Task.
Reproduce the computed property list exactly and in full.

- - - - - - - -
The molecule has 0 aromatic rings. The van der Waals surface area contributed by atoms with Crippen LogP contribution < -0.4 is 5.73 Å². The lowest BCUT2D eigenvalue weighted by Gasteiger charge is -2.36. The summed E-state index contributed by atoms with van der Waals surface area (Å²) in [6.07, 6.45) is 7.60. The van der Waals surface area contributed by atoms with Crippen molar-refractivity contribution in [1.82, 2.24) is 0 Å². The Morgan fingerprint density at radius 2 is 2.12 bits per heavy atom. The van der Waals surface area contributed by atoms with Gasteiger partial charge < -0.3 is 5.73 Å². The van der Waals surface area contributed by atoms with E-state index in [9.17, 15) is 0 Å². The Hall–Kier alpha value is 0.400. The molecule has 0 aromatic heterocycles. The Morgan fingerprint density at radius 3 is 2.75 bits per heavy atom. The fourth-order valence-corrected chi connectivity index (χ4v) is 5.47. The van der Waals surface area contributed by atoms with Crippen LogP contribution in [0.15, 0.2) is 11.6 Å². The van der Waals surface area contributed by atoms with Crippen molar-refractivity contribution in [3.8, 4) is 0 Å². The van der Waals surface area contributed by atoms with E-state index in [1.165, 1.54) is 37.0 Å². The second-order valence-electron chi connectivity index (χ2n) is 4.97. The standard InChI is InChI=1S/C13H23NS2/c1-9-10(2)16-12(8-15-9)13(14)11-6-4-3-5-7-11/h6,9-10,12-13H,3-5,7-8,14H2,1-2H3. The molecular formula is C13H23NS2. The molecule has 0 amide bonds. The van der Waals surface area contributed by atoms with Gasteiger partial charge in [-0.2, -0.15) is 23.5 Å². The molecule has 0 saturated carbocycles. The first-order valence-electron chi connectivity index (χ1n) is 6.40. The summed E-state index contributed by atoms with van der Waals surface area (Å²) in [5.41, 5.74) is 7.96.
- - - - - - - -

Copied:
The molecule has 0 aromatic rings. The van der Waals surface area contributed by atoms with Crippen LogP contribution < -0.4 is 5.73 Å². The lowest BCUT2D eigenvalue weighted by Gasteiger charge is -2.36. The summed E-state index contributed by atoms with van der Waals surface area (Å²) in [6.07, 6.45) is 7.60. The van der Waals surface area contributed by atoms with Crippen molar-refractivity contribution in [1.82, 2.24) is 0 Å². The Morgan fingerprint density at radius 2 is 2.12 bits per heavy atom. The van der Waals surface area contributed by atoms with Gasteiger partial charge < -0.3 is 5.73 Å². The van der Waals surface area contributed by atoms with E-state index in [9.17, 15) is 0 Å². The Hall–Kier alpha value is 0.400. The molecule has 0 aromatic heterocycles. The Morgan fingerprint density at radius 3 is 2.75 bits per heavy atom. The fourth-order valence-corrected chi connectivity index (χ4v) is 5.47. The van der Waals surface area contributed by atoms with Crippen LogP contribution in [0.15, 0.2) is 11.6 Å². The van der Waals surface area contributed by atoms with Crippen molar-refractivity contribution in [3.8, 4) is 0 Å². The van der Waals surface area contributed by atoms with E-state index in [1.165, 1.54) is 37.0 Å². The second-order valence-electron chi connectivity index (χ2n) is 4.97. The standard InChI is InChI=1S/C13H23NS2/c1-9-10(2)16-12(8-15-9)13(14)11-6-4-3-5-7-11/h6,9-10,12-13H,3-5,7-8,14H2,1-2H3. The molecular formula is C13H23NS2. The molecule has 0 amide bonds. The van der Waals surface area contributed by atoms with Gasteiger partial charge in [-0.2, -0.15) is 23.5 Å². The molecule has 0 saturated carbocycles. The first-order valence-electron chi connectivity index (χ1n) is 6.40. The summed E-state index contributed by atoms with van der Waals surface area (Å²) in [5.41, 5.74) is 7.96.